The majority of our journalists want to be professionals, informing and provoking thought in the public and holding those in power to account.

But the onus to do this is on the media itself. This is not an easy task and it will not happen overnight. The media outlets need to persevere in maintaining high professional standards and not get driven by profit or political propaganda regardless of the quality of the content.

Likewise, the government and the political establishment here need to realise that providing factual information to the public will only help their task of governing and not diminish it.

The ruling parties and the opposition have also contributed to getting to this stage. The ruling parties encourage and promote “red-carpet” or pro-government journalism, while the opposition encourages the journalism of dissent.

This unwholesome atmosphere in which the Kurdish media operates makes it easy for people to just defame, insult or praise others with complete disregard to any code of ethics or professional standards. As a result, there is less room for real professional journalists to work up to a good international professional standard.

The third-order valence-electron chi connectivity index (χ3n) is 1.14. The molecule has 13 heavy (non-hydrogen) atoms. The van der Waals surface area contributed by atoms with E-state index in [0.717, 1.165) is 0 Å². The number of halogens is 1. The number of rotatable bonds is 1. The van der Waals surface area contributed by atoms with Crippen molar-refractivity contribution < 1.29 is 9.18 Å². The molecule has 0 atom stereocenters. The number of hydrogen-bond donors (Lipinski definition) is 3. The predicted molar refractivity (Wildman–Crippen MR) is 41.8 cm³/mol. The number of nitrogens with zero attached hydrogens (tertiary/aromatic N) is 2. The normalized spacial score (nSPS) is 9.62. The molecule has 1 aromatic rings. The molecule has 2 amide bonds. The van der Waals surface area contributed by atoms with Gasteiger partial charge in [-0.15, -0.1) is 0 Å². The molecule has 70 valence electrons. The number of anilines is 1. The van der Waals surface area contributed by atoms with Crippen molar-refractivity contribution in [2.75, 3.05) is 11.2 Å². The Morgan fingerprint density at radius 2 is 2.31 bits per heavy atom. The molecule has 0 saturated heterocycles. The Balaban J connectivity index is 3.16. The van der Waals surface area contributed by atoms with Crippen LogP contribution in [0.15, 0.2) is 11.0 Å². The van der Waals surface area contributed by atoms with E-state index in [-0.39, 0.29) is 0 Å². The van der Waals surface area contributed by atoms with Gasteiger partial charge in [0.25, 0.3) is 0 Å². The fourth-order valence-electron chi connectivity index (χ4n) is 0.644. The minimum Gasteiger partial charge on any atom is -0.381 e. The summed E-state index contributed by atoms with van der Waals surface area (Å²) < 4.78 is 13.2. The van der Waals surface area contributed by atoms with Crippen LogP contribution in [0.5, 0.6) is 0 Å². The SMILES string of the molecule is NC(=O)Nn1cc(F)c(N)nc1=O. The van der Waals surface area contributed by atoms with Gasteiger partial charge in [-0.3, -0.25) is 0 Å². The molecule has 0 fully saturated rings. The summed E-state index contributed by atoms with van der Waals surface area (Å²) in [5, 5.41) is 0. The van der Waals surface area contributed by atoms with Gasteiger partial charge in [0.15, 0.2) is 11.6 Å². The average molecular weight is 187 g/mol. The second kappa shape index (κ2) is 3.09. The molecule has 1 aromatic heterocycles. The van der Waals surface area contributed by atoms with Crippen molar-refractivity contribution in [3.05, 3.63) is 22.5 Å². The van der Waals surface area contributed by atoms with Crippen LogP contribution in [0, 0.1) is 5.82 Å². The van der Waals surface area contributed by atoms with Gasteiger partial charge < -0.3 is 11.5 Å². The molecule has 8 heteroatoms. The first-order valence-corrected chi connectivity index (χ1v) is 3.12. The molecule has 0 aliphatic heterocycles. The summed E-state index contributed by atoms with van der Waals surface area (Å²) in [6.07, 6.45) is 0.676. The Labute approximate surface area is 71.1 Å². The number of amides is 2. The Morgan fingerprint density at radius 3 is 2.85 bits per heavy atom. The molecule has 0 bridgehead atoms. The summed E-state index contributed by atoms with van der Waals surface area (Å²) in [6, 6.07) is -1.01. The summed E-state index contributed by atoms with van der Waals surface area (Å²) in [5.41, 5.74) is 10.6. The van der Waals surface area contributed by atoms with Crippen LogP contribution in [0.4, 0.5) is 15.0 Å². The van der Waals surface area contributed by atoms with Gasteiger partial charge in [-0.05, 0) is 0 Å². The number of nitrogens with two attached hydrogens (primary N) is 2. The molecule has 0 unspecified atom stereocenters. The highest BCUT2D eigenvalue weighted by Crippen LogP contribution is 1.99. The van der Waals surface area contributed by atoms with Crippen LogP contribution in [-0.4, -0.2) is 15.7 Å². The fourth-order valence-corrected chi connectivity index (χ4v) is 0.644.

At the same time, they both encourage and fund shadowy low-level, at times satirical, websites and magazines to say whatever they cannot say in their official media.

Sardasht Osman’s case holds up a mirror to the current sad state of affairs. He wrote for a shadowy outlet, his killing was reported in various ways depending on the media, and the campaign that followed was seized on as an opportunity to make political attacks.

An international journalist based in Erbil, who has been following the development of Sardasht’s case closely, told me, “In Iraqi Kurdistan everyone is shouting and no one is listening.”